‘Door is open’ to foreign investors in Aramco IPO
One of the most senior bankers working on the initial public offering of Saudi Aramco said that the decision to go ahead without international marketing was a rational one in light of unusually strong regional demand for the share sale.
Sultan Moussa, vice president of investment at NCB Capital, said: “It was not an irrational decision. Good sentiments and reasoning came before they made the decision. They did their homework very well before they reached that decision. Given the expressed valuation range reached and the expected demand, it was enough for them to go ahead without international marketing.”
Moussa was speaking in light of criticism from some western bankers of the decision to call off “roadshows” to foreign financial centers like New York and London and concentrate on domestic and regional demand for the record-breaking Aramco IPO.
The advisers and the banks usually do pre-marketing after the intention to float and the prospectus, before book-building begins. So global investors already have clear visibility on the level of domestic demand. You cannot imagine them taking an irrational decision to halt international marketing when they have that information, he added.
The NCB Capital executive insisted that foreign investors could still take part in the IPO via the Tadawul’s existing rules for non-Saudi institutions, which have been eased for the IPO. The door is open for anyone to invest in the IPO, Moussa said.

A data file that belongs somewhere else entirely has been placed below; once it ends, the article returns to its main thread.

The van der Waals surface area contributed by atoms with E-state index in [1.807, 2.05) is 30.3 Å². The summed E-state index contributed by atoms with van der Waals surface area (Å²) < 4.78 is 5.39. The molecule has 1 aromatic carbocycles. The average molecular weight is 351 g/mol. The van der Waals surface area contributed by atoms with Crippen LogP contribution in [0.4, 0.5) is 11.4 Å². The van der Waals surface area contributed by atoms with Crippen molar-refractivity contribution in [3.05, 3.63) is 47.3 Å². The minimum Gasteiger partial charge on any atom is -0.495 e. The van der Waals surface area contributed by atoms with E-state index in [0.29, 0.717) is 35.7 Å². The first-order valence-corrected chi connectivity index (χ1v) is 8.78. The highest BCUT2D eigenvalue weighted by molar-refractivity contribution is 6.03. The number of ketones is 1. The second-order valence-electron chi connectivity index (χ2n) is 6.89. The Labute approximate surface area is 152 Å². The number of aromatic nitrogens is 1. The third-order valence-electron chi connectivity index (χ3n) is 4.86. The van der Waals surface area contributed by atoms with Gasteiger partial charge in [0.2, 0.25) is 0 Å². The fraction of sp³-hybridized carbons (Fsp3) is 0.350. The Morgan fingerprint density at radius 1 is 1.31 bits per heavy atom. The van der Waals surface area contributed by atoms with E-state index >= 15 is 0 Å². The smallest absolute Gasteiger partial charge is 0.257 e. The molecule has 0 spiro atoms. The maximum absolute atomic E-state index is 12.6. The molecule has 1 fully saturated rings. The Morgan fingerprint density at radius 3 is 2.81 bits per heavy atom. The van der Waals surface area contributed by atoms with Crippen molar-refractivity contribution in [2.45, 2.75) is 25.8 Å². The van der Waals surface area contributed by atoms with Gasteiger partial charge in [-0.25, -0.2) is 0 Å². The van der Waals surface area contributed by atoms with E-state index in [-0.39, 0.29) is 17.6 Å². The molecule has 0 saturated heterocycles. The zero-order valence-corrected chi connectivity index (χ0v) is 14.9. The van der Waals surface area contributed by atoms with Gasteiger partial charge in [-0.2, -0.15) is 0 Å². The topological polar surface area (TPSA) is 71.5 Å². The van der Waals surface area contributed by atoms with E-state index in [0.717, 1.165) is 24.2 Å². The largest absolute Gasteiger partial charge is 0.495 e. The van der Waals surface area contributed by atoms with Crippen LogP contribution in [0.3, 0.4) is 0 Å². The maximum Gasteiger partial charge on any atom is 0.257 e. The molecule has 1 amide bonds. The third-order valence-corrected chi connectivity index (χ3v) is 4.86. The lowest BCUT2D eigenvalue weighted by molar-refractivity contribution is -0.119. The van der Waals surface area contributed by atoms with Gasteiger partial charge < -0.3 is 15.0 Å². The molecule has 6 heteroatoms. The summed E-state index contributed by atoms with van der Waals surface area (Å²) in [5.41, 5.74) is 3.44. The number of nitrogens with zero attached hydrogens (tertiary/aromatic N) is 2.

International investors are still allowed to go via the route for qualified financial institutions and they are invited, indeed they are welcome to come into the IPO. If international investors believe in the financials and the fundamentals they do not need to be marketed to further, he added.
Official figures from Tadawul show that foreign ownership of shares in Saudi Arabia almost doubled in the year to the end of October, now comprising 9.04 per cent of the total.
Another of the Saudi banks working on the IPO, Samba Financial Group, said recently that demand for the offer was “unprecedented” and that the value of orders was touching $20bn, against a top-end target of $25.6bn, with 10 days to go until the offer closes.
Moussa declined to comment on the level of take up. The local banks are individually responsible for the book and you cannot say where it is in aggregate at the moment, he said.
Aramco is selling three billion shares in the IPO at around $8.74 per share, making it the biggest share offering in history.